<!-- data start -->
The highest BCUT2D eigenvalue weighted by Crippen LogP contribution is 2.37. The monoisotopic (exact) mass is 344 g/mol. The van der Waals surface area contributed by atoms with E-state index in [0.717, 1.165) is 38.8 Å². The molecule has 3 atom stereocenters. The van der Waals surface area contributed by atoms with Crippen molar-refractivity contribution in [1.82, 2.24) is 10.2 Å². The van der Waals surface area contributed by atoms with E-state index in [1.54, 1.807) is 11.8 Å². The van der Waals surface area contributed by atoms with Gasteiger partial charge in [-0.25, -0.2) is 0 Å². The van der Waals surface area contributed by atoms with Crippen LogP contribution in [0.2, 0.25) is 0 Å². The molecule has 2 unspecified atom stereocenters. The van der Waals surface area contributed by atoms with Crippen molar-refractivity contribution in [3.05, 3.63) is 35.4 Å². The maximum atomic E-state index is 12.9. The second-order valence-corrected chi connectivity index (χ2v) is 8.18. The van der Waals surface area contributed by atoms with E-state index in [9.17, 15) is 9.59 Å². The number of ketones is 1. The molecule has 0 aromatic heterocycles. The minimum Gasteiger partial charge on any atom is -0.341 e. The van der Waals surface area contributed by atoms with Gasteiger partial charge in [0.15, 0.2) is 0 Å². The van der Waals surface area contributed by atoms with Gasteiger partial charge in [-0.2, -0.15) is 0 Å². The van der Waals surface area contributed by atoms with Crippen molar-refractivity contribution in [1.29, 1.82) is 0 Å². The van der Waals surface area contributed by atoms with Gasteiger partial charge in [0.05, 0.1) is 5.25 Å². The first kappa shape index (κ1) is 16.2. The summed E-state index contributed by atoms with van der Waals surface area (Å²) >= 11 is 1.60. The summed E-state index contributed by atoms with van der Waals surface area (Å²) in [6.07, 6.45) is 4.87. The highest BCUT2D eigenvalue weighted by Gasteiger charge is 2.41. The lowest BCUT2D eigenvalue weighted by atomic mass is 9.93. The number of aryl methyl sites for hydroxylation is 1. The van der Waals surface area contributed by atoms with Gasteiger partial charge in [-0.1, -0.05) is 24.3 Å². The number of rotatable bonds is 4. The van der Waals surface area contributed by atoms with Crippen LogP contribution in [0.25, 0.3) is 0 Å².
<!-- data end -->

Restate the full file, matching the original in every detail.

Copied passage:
The highest BCUT2D eigenvalue weighted by Crippen LogP contribution is 2.37. The monoisotopic (exact) mass is 344 g/mol. The van der Waals surface area contributed by atoms with E-state index in [0.717, 1.165) is 38.8 Å². The molecule has 3 atom stereocenters. The van der Waals surface area contributed by atoms with Crippen molar-refractivity contribution in [1.82, 2.24) is 10.2 Å². The van der Waals surface area contributed by atoms with E-state index in [1.54, 1.807) is 11.8 Å². The van der Waals surface area contributed by atoms with Gasteiger partial charge in [-0.25, -0.2) is 0 Å². The van der Waals surface area contributed by atoms with Crippen LogP contribution in [0.2, 0.25) is 0 Å². The molecule has 2 unspecified atom stereocenters. The van der Waals surface area contributed by atoms with Crippen molar-refractivity contribution in [3.05, 3.63) is 35.4 Å². The maximum atomic E-state index is 12.9. The second-order valence-corrected chi connectivity index (χ2v) is 8.18. The van der Waals surface area contributed by atoms with E-state index in [9.17, 15) is 9.59 Å². The number of ketones is 1. The molecule has 0 aromatic heterocycles. The minimum Gasteiger partial charge on any atom is -0.341 e. The van der Waals surface area contributed by atoms with Gasteiger partial charge in [0.15, 0.2) is 0 Å². The van der Waals surface area contributed by atoms with Gasteiger partial charge in [-0.2, -0.15) is 0 Å². The van der Waals surface area contributed by atoms with Crippen molar-refractivity contribution in [1.29, 1.82) is 0 Å². The van der Waals surface area contributed by atoms with Gasteiger partial charge in [0.05, 0.1) is 5.25 Å². The first kappa shape index (κ1) is 16.2. The summed E-state index contributed by atoms with van der Waals surface area (Å²) >= 11 is 1.60. The summed E-state index contributed by atoms with van der Waals surface area (Å²) in [6.07, 6.45) is 4.87. The highest BCUT2D eigenvalue weighted by Gasteiger charge is 2.41. The lowest BCUT2D eigenvalue weighted by atomic mass is 9.93. The number of aryl methyl sites for hydroxylation is 1. The van der Waals surface area contributed by atoms with Gasteiger partial charge in [-0.1, -0.05) is 24.3 Å². The number of rotatable bonds is 4. The van der Waals surface area contributed by atoms with Crippen LogP contribution in [0.25, 0.3) is 0 Å².